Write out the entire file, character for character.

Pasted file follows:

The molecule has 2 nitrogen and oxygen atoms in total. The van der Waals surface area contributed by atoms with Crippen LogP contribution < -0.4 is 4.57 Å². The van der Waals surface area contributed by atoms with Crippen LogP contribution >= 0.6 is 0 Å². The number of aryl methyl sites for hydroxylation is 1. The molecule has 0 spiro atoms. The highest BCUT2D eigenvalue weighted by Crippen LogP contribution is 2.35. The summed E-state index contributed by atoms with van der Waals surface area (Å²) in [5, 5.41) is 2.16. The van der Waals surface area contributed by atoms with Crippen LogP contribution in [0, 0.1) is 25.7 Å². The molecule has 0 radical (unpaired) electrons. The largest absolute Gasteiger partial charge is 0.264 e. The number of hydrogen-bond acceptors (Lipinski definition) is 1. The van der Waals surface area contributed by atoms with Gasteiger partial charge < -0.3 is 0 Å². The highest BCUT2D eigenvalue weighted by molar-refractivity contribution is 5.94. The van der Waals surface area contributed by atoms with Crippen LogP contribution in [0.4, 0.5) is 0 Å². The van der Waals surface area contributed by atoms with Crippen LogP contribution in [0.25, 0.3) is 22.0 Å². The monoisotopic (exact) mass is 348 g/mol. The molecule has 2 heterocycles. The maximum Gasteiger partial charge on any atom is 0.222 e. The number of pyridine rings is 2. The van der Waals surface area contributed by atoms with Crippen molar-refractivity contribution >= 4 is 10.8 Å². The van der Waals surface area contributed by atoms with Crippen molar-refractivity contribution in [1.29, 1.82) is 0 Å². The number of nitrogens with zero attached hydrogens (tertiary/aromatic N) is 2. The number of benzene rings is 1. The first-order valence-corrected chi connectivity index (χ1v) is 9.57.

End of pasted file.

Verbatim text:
The molecule has 2 nitrogen and oxygen atoms in total. The van der Waals surface area contributed by atoms with Crippen LogP contribution < -0.4 is 4.57 Å². The van der Waals surface area contributed by atoms with Crippen LogP contribution >= 0.6 is 0 Å². The number of aryl methyl sites for hydroxylation is 1. The molecule has 0 spiro atoms. The highest BCUT2D eigenvalue weighted by Crippen LogP contribution is 2.35. The summed E-state index contributed by atoms with van der Waals surface area (Å²) in [5, 5.41) is 2.16. The van der Waals surface area contributed by atoms with Crippen LogP contribution in [0, 0.1) is 25.7 Å². The molecule has 0 radical (unpaired) electrons. The largest absolute Gasteiger partial charge is 0.264 e. The number of hydrogen-bond acceptors (Lipinski definition) is 1. The van der Waals surface area contributed by atoms with Gasteiger partial charge < -0.3 is 0 Å². The highest BCUT2D eigenvalue weighted by molar-refractivity contribution is 5.94. The van der Waals surface area contributed by atoms with Crippen LogP contribution in [0.4, 0.5) is 0 Å². The van der Waals surface area contributed by atoms with Crippen LogP contribution in [0.25, 0.3) is 22.0 Å². The monoisotopic (exact) mass is 348 g/mol. The molecule has 2 heterocycles. The maximum Gasteiger partial charge on any atom is 0.222 e. The number of pyridine rings is 2. The van der Waals surface area contributed by atoms with Crippen molar-refractivity contribution >= 4 is 10.8 Å². The van der Waals surface area contributed by atoms with Crippen molar-refractivity contribution in [1.29, 1.82) is 0 Å². The number of nitrogens with zero attached hydrogens (tertiary/aromatic N) is 2. The number of benzene rings is 1. The first-order valence-corrected chi connectivity index (χ1v) is 9.57.